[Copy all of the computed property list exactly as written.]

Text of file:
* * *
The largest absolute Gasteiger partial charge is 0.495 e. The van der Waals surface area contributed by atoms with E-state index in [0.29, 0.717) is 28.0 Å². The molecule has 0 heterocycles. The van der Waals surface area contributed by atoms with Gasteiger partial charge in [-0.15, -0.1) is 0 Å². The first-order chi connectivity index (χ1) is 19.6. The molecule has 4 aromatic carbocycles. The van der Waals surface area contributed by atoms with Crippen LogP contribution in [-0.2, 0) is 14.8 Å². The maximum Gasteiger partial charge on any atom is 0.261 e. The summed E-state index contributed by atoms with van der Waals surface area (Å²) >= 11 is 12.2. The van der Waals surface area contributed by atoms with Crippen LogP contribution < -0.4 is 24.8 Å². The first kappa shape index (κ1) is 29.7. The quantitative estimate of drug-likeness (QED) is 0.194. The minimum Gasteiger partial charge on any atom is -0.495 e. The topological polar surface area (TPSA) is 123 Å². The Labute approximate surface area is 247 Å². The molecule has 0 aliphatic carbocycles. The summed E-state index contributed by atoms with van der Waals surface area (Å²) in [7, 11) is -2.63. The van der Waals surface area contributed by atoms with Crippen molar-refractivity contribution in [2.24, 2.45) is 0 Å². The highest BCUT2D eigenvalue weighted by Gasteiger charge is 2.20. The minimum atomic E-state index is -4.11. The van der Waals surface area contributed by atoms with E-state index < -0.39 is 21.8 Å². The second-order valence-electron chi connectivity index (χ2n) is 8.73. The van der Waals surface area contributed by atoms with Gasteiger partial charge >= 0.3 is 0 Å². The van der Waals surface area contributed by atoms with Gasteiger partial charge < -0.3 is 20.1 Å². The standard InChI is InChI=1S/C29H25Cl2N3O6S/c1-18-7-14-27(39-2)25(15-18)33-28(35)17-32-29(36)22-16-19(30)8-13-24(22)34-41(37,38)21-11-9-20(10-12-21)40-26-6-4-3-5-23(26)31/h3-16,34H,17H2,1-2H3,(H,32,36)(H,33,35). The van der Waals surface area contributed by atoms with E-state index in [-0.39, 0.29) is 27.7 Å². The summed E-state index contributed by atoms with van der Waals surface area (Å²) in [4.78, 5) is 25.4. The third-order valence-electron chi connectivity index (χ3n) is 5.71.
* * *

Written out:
The largest absolute Gasteiger partial charge is 0.495 e. The van der Waals surface area contributed by atoms with E-state index in [0.29, 0.717) is 28.0 Å². The molecule has 0 heterocycles. The van der Waals surface area contributed by atoms with Gasteiger partial charge in [-0.15, -0.1) is 0 Å². The first-order chi connectivity index (χ1) is 19.6. The molecule has 4 aromatic carbocycles. The van der Waals surface area contributed by atoms with Crippen LogP contribution in [-0.2, 0) is 14.8 Å². The maximum Gasteiger partial charge on any atom is 0.261 e. The summed E-state index contributed by atoms with van der Waals surface area (Å²) >= 11 is 12.2. The van der Waals surface area contributed by atoms with Crippen LogP contribution < -0.4 is 24.8 Å². The first kappa shape index (κ1) is 29.7. The quantitative estimate of drug-likeness (QED) is 0.194. The minimum Gasteiger partial charge on any atom is -0.495 e. The topological polar surface area (TPSA) is 123 Å². The Labute approximate surface area is 247 Å². The molecule has 0 aliphatic carbocycles. The summed E-state index contributed by atoms with van der Waals surface area (Å²) in [7, 11) is -2.63. The van der Waals surface area contributed by atoms with Crippen molar-refractivity contribution in [2.24, 2.45) is 0 Å². The highest BCUT2D eigenvalue weighted by Gasteiger charge is 2.20. The minimum atomic E-state index is -4.11. The van der Waals surface area contributed by atoms with E-state index < -0.39 is 21.8 Å². The second-order valence-electron chi connectivity index (χ2n) is 8.73. The van der Waals surface area contributed by atoms with Gasteiger partial charge >= 0.3 is 0 Å². The van der Waals surface area contributed by atoms with Gasteiger partial charge < -0.3 is 20.1 Å². The standard InChI is InChI=1S/C29H25Cl2N3O6S/c1-18-7-14-27(39-2)25(15-18)33-28(35)17-32-29(36)22-16-19(30)8-13-24(22)34-41(37,38)21-11-9-20(10-12-21)40-26-6-4-3-5-23(26)31/h3-16,34H,17H2,1-2H3,(H,32,36)(H,33,35). The van der Waals surface area contributed by atoms with E-state index in [-0.39, 0.29) is 27.7 Å². The summed E-state index contributed by atoms with van der Waals surface area (Å²) in [4.78, 5) is 25.4. The third-order valence-electron chi connectivity index (χ3n) is 5.71.